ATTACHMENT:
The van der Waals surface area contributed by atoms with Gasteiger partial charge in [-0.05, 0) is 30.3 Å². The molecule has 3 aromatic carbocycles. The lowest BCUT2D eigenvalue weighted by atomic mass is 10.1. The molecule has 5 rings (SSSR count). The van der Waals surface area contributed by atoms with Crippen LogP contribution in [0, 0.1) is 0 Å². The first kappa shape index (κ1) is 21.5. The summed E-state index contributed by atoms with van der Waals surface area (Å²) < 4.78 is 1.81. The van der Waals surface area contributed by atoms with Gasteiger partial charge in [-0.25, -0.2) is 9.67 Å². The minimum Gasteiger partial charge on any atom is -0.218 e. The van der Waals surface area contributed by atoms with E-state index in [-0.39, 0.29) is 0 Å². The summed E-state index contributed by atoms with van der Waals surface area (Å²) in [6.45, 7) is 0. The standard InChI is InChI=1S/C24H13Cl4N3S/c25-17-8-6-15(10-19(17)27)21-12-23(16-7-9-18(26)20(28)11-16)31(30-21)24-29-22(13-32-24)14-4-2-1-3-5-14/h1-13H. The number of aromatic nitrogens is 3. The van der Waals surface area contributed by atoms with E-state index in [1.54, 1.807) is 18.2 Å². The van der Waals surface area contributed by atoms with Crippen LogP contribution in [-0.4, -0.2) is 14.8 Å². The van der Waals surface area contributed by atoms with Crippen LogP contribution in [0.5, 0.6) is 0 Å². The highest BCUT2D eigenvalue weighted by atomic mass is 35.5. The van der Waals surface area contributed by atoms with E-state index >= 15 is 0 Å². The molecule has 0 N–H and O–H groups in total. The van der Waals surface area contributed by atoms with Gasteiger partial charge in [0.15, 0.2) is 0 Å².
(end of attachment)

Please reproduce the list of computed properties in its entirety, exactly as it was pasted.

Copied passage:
The van der Waals surface area contributed by atoms with Gasteiger partial charge in [-0.05, 0) is 30.3 Å². The molecule has 3 aromatic carbocycles. The lowest BCUT2D eigenvalue weighted by atomic mass is 10.1. The molecule has 5 rings (SSSR count). The van der Waals surface area contributed by atoms with Crippen LogP contribution in [0, 0.1) is 0 Å². The first kappa shape index (κ1) is 21.5. The summed E-state index contributed by atoms with van der Waals surface area (Å²) < 4.78 is 1.81. The van der Waals surface area contributed by atoms with Gasteiger partial charge in [-0.25, -0.2) is 9.67 Å². The minimum Gasteiger partial charge on any atom is -0.218 e. The van der Waals surface area contributed by atoms with E-state index in [-0.39, 0.29) is 0 Å². The summed E-state index contributed by atoms with van der Waals surface area (Å²) in [6.45, 7) is 0. The standard InChI is InChI=1S/C24H13Cl4N3S/c25-17-8-6-15(10-19(17)27)21-12-23(16-7-9-18(26)20(28)11-16)31(30-21)24-29-22(13-32-24)14-4-2-1-3-5-14/h1-13H. The number of aromatic nitrogens is 3. The van der Waals surface area contributed by atoms with E-state index in [1.54, 1.807) is 18.2 Å². The van der Waals surface area contributed by atoms with Crippen LogP contribution in [-0.4, -0.2) is 14.8 Å². The van der Waals surface area contributed by atoms with Crippen LogP contribution in [0.5, 0.6) is 0 Å². The highest BCUT2D eigenvalue weighted by atomic mass is 35.5. The van der Waals surface area contributed by atoms with E-state index >= 15 is 0 Å². The molecule has 0 N–H and O–H groups in total. The van der Waals surface area contributed by atoms with Gasteiger partial charge in [0.15, 0.2) is 0 Å².